The Internet

In the new communication environment of electronic-based devices, the Internet plays an especially key role. It is both a visible expression of a network, and perhaps the most important means by which the network form lives, grows and spreads. The physical Internet — the collection of personal computers, servers, routers, switches and fiber optic cable — provides the main infrastructure for the communication-intensive network organizations.

The Internet is also a qualitatively new communications technology. We can say this for a number of reasons: The Internet is qualitatively new because it re-unites communication and transport into one technology (via digitalization). The Internet is qualitatively new for the same reason the robot is qualitatively different than the machine (computer networks are "roboticized communication"). The Internet has revolutionized the economics of the one-to-many medium. Unlike publishing a book or newspaper, there is no direct relationship between the amount of resources one has and the number of copies one is able to produce. The cost of replicating information on the Internet approaches zero. One’s potential to influence masses of people via the Internet is not limited by resources in the way that previous one-to-many forms are (like, say, book publishing). The Internet is the first many-to-many communications medium. That is, the communication is no longer one-way — everyone can broadcast, and everyone can receive. The possibilities for dialogue, cooperation, and coordination of effort on a global scale are growing.

However, we must recognize that the Internet is not just an incredibly powerful propaganda tool (which it is). It is also a transportation medium, a coordinating technology, a money exchange, a bookstore, a collective organizer, even a model of a new society. With large scale collaborative projects like Linux being done via the Internet, we can glimpse new communist forms of production and distribution. The so-called "Gift Economy" of the Internet demonstrates "from each according to ability, to each according to need." Music file-swapping on the Internet is threatening to destroy the music industry, because the arbitrary rules of property under capitalism make no sense and are practically unenforceable on the Internet. The Internet suggests a system beyond property.

Ultimately, any political organization must embrace the Internet because the Internet is the reality of the economy and social life today. Not because so many households can get email or view an organization’s website (although this is vitally important), but because that is how modern organizations succeed in their chosen mission.


Networks are a useful way of looking at the world in its complicated mess of interactions and contradictions; i.e. dialectically. Network science lays out the principles governing networks; the network form describes how modern organizations reorganize on the basis of electronics. Organizations must change with the times, or end up in the dumpster of history. The lessons of history tell us that social relations must correspond to technological foundations or they will fail. The same is true of organizational forms.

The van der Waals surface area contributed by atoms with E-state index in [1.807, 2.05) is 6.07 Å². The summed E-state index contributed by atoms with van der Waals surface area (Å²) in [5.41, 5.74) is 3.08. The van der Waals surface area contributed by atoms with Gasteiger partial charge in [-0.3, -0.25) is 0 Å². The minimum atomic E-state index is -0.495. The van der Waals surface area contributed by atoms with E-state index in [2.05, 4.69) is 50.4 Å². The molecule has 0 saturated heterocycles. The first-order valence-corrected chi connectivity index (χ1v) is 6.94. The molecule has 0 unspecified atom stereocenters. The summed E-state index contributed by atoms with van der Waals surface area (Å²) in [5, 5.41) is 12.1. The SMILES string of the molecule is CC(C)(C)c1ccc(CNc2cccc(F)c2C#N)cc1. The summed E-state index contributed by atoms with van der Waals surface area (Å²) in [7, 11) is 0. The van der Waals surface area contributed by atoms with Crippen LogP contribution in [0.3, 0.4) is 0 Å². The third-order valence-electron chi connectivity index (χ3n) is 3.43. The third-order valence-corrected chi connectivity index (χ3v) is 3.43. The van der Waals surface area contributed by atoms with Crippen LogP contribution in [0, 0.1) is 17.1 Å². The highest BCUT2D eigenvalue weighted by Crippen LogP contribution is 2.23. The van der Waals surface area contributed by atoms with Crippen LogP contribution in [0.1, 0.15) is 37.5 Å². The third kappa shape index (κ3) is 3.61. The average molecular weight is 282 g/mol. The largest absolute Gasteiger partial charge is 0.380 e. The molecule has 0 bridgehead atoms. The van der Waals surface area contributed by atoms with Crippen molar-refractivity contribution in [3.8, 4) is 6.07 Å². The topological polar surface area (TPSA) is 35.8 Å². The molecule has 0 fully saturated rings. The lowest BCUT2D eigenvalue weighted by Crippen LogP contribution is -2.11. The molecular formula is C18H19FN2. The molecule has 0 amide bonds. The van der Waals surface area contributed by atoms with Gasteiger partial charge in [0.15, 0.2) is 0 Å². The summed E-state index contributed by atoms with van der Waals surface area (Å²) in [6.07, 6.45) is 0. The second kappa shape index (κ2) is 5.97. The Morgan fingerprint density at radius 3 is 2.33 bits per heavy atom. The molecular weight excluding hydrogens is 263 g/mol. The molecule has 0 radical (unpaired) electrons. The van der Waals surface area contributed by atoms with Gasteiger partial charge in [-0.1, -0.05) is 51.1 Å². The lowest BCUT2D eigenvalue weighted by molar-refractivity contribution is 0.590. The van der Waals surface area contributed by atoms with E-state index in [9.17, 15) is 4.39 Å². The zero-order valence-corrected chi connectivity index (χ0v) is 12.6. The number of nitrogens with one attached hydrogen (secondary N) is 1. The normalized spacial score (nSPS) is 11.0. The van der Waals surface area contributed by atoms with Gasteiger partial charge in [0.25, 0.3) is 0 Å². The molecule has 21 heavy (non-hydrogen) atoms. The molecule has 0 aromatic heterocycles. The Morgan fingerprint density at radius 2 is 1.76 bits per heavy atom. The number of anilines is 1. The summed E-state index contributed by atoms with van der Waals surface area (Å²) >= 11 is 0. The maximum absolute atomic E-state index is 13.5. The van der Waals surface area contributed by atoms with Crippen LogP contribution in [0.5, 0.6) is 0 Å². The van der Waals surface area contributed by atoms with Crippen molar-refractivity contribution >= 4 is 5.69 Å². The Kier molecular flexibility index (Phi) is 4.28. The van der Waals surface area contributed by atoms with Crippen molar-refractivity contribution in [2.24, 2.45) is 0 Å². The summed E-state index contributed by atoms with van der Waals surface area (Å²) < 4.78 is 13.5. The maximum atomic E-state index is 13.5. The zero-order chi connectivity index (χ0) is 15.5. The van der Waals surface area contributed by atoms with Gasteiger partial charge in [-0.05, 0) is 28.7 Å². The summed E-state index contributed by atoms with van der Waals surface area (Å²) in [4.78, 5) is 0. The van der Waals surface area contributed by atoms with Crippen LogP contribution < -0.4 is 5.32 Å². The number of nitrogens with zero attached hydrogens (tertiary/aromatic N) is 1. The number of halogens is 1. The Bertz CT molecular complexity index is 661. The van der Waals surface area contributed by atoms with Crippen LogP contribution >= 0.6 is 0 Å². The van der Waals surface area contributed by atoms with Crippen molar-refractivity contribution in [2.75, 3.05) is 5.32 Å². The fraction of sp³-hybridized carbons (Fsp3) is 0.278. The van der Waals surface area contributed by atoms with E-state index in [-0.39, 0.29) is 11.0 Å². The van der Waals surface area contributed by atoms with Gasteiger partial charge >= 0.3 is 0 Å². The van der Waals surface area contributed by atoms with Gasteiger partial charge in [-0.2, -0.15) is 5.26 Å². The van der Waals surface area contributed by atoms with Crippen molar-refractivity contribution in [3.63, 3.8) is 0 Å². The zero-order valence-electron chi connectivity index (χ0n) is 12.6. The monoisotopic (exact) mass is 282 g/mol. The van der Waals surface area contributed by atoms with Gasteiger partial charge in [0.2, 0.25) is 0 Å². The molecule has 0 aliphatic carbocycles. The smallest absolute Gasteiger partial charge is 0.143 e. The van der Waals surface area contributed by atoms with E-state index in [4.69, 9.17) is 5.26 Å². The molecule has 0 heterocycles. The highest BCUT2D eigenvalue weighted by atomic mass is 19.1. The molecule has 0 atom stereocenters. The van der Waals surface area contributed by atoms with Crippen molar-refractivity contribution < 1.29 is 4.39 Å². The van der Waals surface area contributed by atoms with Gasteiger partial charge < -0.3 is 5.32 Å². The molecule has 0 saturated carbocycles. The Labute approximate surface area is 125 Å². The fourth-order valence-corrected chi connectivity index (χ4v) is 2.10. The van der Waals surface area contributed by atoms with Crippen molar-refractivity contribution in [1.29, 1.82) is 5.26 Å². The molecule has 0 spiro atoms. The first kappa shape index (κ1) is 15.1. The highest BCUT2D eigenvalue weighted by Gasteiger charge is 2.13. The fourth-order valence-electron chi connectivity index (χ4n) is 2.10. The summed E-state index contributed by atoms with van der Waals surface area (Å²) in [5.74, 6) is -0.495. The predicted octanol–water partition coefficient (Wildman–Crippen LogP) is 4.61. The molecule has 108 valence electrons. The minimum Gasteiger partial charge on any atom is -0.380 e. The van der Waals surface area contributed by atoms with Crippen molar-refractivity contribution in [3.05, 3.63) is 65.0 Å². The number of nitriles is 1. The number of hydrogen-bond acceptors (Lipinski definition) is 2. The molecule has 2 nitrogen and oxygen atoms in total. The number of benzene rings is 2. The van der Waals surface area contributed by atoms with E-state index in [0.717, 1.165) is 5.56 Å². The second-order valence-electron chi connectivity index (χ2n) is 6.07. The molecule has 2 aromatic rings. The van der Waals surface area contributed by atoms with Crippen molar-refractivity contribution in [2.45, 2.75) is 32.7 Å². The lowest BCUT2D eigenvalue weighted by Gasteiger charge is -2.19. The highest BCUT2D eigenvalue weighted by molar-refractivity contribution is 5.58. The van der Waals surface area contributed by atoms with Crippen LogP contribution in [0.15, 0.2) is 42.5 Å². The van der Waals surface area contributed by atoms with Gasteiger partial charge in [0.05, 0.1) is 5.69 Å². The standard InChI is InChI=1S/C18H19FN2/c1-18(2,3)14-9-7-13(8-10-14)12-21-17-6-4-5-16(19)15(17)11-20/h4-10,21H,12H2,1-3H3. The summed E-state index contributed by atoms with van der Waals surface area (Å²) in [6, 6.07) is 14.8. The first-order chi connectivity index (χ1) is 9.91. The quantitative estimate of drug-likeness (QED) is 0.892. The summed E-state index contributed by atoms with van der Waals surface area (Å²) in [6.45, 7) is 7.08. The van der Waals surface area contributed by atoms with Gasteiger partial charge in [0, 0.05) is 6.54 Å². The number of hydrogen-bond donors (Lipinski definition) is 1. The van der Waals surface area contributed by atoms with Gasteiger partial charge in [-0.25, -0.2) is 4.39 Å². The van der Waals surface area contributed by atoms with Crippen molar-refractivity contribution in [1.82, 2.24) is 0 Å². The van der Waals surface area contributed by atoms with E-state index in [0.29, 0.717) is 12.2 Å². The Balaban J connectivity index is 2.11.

Contributors include Jim Davis, Lenny Brody, Chris Caruso and Francis Scudellari
February, 2003

References and resources



Network science:
Albert-Laszlo Barabasi, Linked.:The New Science of Networks. Perseus Publishing. 2002.
Mark Buchanan, Nexus: Small Worlds and the Groundbreaking Science of Networks. W.W. Norton and Company. 2002.
Here’s a review of the two books:
A related recent book: Malcolm Gladwell, The Tipping Point: How Little Things Can Make a Big Difference. Little, Brown and Company. 2000.

John Arquilla and David Ronfeldt - several books and articles, including: "What next for networks and netwars?" in Networks and Netwars: The Future of Terror, Crime and Militancy (2001)
In Athena’s Camp: Preparing for Conflict in the Information Age (1997)
Much of their stuff is available online at .

Communications and technology:
Dewar, James A., "The Information Age and the Printing Press: Looking Backward to See Ahead,"
Marshall McLuhan, Understanding Media, The Medium is the Massage, etc. (mostly from the 1960s, still much of interest: "it could be said that the computer is the LSD of the business world, transforming its outlook and objectives. None of the existing goals of twentieth century business enterprise can survive the impact of the computer for even ten years." (1969)).

Thomas W. Malone and John F. Rockhart, "Computers, Networks and the Corporation", Scientific American, September, 1991. (This pre-dates the Arquilla and Ronfeldt writing, but covers similar ground.)
Manuel Castells, The Rise of the Network Society. 1996.
Kevin Kelly, New Rules for a New Economy. 1998.